Privately owned cars are an important means of transport for many people. In larger cities, however, vehicle ownership is already declining in importance. In cities, public transport as well as walking and cycling are melding with car- and ride-sharing services to create “mobility networks”. However, political support is required to encourage this process of change, which can enable cities to regain valuable space and become more attractive to residents and [...]

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  • Rural areas also benefit from the mobility transition.

    Outside larger cities, privately owned vehicles are difficult to replace and will therefore remain the primary means of transport for the time being. However, electric vehicles will become increasingly common. New opportunities are gradually arising for commuters to travel to work without a car; public transportation services are becoming increasingly flexible; and pedelec technology is improving.

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  • Driverless vehicles are ideal for shared use.

    Digitalisation is inducing wide-reaching changes in the transport sector. Yet whether digitalisation will abet or undermine the objectives of the transport transformation will depend on whether the right policy steps are taken. Digitalisation can only contribute to positive change if it allows the networking of vehicles and infrastructure.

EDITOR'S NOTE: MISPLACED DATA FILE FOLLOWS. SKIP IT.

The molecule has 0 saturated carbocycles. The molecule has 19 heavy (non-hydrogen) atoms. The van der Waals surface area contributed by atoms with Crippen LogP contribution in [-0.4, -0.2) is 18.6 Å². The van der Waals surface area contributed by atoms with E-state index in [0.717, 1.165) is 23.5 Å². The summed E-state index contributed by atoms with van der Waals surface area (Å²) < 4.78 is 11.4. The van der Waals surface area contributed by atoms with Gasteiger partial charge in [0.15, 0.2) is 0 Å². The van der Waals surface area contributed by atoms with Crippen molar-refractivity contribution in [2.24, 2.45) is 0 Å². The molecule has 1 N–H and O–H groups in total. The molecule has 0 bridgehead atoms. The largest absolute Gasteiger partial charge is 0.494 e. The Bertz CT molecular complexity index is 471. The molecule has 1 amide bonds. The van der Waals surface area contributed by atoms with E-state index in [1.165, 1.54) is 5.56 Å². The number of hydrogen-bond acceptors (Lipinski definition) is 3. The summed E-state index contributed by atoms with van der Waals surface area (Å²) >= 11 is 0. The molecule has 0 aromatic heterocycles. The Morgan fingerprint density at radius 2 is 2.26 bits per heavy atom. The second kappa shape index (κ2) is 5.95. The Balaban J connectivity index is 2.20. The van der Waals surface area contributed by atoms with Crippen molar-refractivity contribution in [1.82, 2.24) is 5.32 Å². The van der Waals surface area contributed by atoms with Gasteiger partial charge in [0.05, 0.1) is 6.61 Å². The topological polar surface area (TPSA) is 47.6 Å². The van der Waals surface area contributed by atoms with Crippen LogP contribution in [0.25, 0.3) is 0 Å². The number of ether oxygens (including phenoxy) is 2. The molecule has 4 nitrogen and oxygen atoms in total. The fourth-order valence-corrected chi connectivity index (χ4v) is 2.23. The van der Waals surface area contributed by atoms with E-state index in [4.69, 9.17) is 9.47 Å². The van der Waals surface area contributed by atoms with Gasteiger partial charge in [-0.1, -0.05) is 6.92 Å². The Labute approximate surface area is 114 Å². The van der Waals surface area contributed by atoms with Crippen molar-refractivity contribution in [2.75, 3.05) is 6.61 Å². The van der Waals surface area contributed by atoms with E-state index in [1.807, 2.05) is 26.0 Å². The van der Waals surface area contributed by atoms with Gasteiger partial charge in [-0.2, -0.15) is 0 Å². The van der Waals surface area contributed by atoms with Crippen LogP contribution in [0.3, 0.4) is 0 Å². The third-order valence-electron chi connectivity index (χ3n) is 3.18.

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  • Electrification is key to an energy transition in transport.

    The direct use of electricity in battery electric vehicles is not only the most energy-efficient option for road transport, but also the economically most advantageous route to decarbonisation. Falling battery costs and increasing vehicle ranges are making e-vehicles ever-more attractive.

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  • Carbon-neutral fuels can supplement wind and solar energy.

    In addition to directly consumed electricity, liquid and gaseous fuels will be needed for the foreseeable future. Yet to be climate-neutral, such fuels must be produced using green electricity. Biofuels can enable significant greenhouse gas reductions, but their production potential is limited. Policymakers must actively shape the phase-out of conventional fuels and encourage adoption of their climate-neutral alternatives.

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  • The freight sector needs an improved rail system and climate-neutral roads.